Lori Loughlin’s Daughters Not Allowed to Withdraw From USC During Investigation

Lori Loughlin’s Daughters Not Allowed to Withdraw From USC During Investigation
Actress Lori Loughlin (C), poses with daughters Olivia Jade Giannulli (L), and Isabella Rose Giannulli at the 2019 An Unforgettable Evening in Beverly Hills, Calif., on Feb. 28, 2019. (Chris Pizzello/Invision/AP)

Olivia Jade Giannulli, 19, and Isabella “Bella” Giannulli, 20, aren’t allowed to withdraw from the University of Southern California while officials there investigate their admissions following the indictments of parents Lori Loughlin and Mossimo Giannulli.

The issue was clarified by the university, known as USC, in a fact sheet released on April 8 about the school’s investigation into the girls and other students linked to the bribery scheme.

“We are conducting a case-by-case review of any students who may be associated with the alleged admissions scheme,” the school stated.

“USC has placed holds on the accounts of students who may be associated with the alleged admissions scheme; this prevents the students from registering for classes (until they have agreed to participate in the review of their case), withdrawing from the university, or acquiring transcripts while their cases are under review.”

Actress Lori Loughlin, center, poses with her daughters Bella, left, and Olivia Jade
Actress Lori Loughlin (C), poses with her daughters Bella (L), and Olivia Jade at the Teen Choice Awards in Los Angeles. (Jordan Strauss/Invision/AP, File)

Following the review of each case, the school will “take the proper action,” which may include revoking admission or expulsion.

Previously, conflicting reports emerged about the status of Olivia Jade, a social media influencer who didn’t like attending classes, and Bella, an actress who was a year ahead of her younger sister.

The school has already fired two employees linked to the allegations and placed a faculty member on leave who was named in the federal indictment as a parent.

The internal investigation includes a thorough review of the student-athlete admissions process, officials said in the statement.

lori loughlin with husband walking
Actress Lori Loughlin, right, and husband Mossimo Giannulli depart federal court in Boston after facing charges in a nationwide college admissions bribery scandal on April 3, 2019. (Steven Senne/AP Photo)

Loughlin and Giannulli paid $500,000 to have William “Rick” Singer get their daughters designated as recruits for an athletic team despite their lack of experience in athletics, according to emails and phone calls obtained by federal prosecutors.

The scheme worked and both daughters were admitted to the elite university, prosecutors said.

In the case of Olivia Jade, an associate of Singer’s ended up filling out her application because the girl didn’t know how to fill it out properly, Loughlin told Singer in an email published by prosecutors in the indictment.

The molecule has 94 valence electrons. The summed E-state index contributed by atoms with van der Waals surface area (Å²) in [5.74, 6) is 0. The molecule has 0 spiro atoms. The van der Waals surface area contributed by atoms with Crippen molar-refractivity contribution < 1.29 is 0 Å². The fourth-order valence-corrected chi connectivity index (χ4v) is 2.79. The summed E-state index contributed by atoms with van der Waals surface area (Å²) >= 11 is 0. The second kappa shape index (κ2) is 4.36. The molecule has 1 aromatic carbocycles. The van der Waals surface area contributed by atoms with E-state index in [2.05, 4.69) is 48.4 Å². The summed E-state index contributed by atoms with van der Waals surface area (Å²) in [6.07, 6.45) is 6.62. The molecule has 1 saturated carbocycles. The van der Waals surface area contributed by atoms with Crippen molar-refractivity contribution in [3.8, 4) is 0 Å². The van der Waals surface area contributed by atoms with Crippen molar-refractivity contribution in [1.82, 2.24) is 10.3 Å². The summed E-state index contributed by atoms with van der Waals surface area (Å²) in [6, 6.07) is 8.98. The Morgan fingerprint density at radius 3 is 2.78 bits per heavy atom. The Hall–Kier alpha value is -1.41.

Singer, who owned a nonprofit and orchestrated the nationwide scheme, created a fake profile presenting Olivia Jade as a crew coxswain for the L.A. Marina Club team, requesting from the family an “action picture” to place in the profile. Twelve days later, Giannulli emailed a picture of Olivia Jade on a rowing machine.

NTD Photo
Olivia Jade Giannulli, 19, in a file photo. (Olivia Jade/Instagram)

She was presented to the USC subcommittee for athletic admissions and was accepted as an athlete-student. “CONGRATULATIONS!!!” Singer wrote in an email to Giannulli and Loughlin. “Please continue to keep hush hush till March.”

Loughlin emailed Singer about a month later to request guidance on how to complete the formal USC application in the wake of Olivia Jade’s acceptance as a recruited athlete.

“[Our younger daughter] has not submitted all her colleges [sic] apps and is confused on how to do so. I want to make sure she gets those in as I don’t want to call any attention to [her] with our little friend [at her high school]. Can you tell us how to proceed?”

Singer then directed an employee to submit the applications on behalf of Olivia Jade.

William "Rick" Singer, front, founder of the Edge College & Career Network
William “Rick” Singer (R), founder of the Edge College & Career Network, departs federal court in Boston after he pleaded guilty to charges in a nationwide college admissions bribery scandal on March 12, 2019. (Steven Senne/AP Photo)

Loughlin and Giannulli were charged with conspiracy to commit fraud and honest services mail fraud, a charge that if convicted brings a sentence of up to 20 years in prison.

They were charged with money laundering conspiracy along with 14 other parents on April 9 purportedly because of their refusal to enter a plea deal with authorities.

They now each face up to 40 years in prison and up to six years of supervised release if convicted of both charges.

For the first charge, they face a fine of up to $250,000 or twice the gross gain or loss, whichever is greater. For the second charge, they face a fine of up to $500,000 or twice the value of the property involved in the money laundering. Arraignments haven’t been scheduled as of yet.

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